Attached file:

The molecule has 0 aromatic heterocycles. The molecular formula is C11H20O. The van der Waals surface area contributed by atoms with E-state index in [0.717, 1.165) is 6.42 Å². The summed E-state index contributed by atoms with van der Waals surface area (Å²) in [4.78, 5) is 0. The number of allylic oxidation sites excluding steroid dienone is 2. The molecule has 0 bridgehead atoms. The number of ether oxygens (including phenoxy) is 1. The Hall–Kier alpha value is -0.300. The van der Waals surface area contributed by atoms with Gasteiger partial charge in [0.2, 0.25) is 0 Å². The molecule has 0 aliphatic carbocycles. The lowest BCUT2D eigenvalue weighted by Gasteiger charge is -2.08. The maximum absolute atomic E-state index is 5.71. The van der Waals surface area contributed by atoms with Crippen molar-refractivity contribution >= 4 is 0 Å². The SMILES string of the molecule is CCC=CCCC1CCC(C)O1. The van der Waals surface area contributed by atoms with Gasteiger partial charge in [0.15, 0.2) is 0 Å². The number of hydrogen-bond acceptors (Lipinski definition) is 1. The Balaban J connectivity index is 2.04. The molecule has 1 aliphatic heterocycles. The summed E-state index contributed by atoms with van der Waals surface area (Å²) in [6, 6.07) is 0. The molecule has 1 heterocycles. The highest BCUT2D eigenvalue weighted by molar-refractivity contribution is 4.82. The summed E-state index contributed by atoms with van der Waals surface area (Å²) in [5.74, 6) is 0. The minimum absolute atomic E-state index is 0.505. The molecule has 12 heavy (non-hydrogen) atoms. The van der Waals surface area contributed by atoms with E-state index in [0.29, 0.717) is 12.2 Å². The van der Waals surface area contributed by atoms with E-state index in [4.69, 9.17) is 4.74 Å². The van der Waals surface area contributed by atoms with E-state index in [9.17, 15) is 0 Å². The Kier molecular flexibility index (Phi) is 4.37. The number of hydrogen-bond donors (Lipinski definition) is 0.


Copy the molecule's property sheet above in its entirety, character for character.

The molecule has 0 aromatic heterocycles. The molecular formula is C11H20O. The van der Waals surface area contributed by atoms with E-state index in [0.717, 1.165) is 6.42 Å². The summed E-state index contributed by atoms with van der Waals surface area (Å²) in [4.78, 5) is 0. The number of allylic oxidation sites excluding steroid dienone is 2. The molecule has 0 bridgehead atoms. The number of ether oxygens (including phenoxy) is 1. The Hall–Kier alpha value is -0.300. The van der Waals surface area contributed by atoms with Gasteiger partial charge in [0.2, 0.25) is 0 Å². The molecule has 0 aliphatic carbocycles. The lowest BCUT2D eigenvalue weighted by Gasteiger charge is -2.08. The maximum absolute atomic E-state index is 5.71. The van der Waals surface area contributed by atoms with Crippen molar-refractivity contribution >= 4 is 0 Å². The SMILES string of the molecule is CCC=CCCC1CCC(C)O1. The van der Waals surface area contributed by atoms with Gasteiger partial charge in [0.15, 0.2) is 0 Å². The number of hydrogen-bond acceptors (Lipinski definition) is 1. The Balaban J connectivity index is 2.04. The molecule has 1 aliphatic heterocycles. The summed E-state index contributed by atoms with van der Waals surface area (Å²) in [6, 6.07) is 0. The molecule has 1 heterocycles. The highest BCUT2D eigenvalue weighted by molar-refractivity contribution is 4.82. The summed E-state index contributed by atoms with van der Waals surface area (Å²) in [5.74, 6) is 0. The minimum absolute atomic E-state index is 0.505. The molecule has 12 heavy (non-hydrogen) atoms. The van der Waals surface area contributed by atoms with E-state index in [0.29, 0.717) is 12.2 Å². The van der Waals surface area contributed by atoms with E-state index in [4.69, 9.17) is 4.74 Å². The van der Waals surface area contributed by atoms with E-state index in [9.17, 15) is 0 Å². The Kier molecular flexibility index (Phi) is 4.37. The number of hydrogen-bond donors (Lipinski definition) is 0.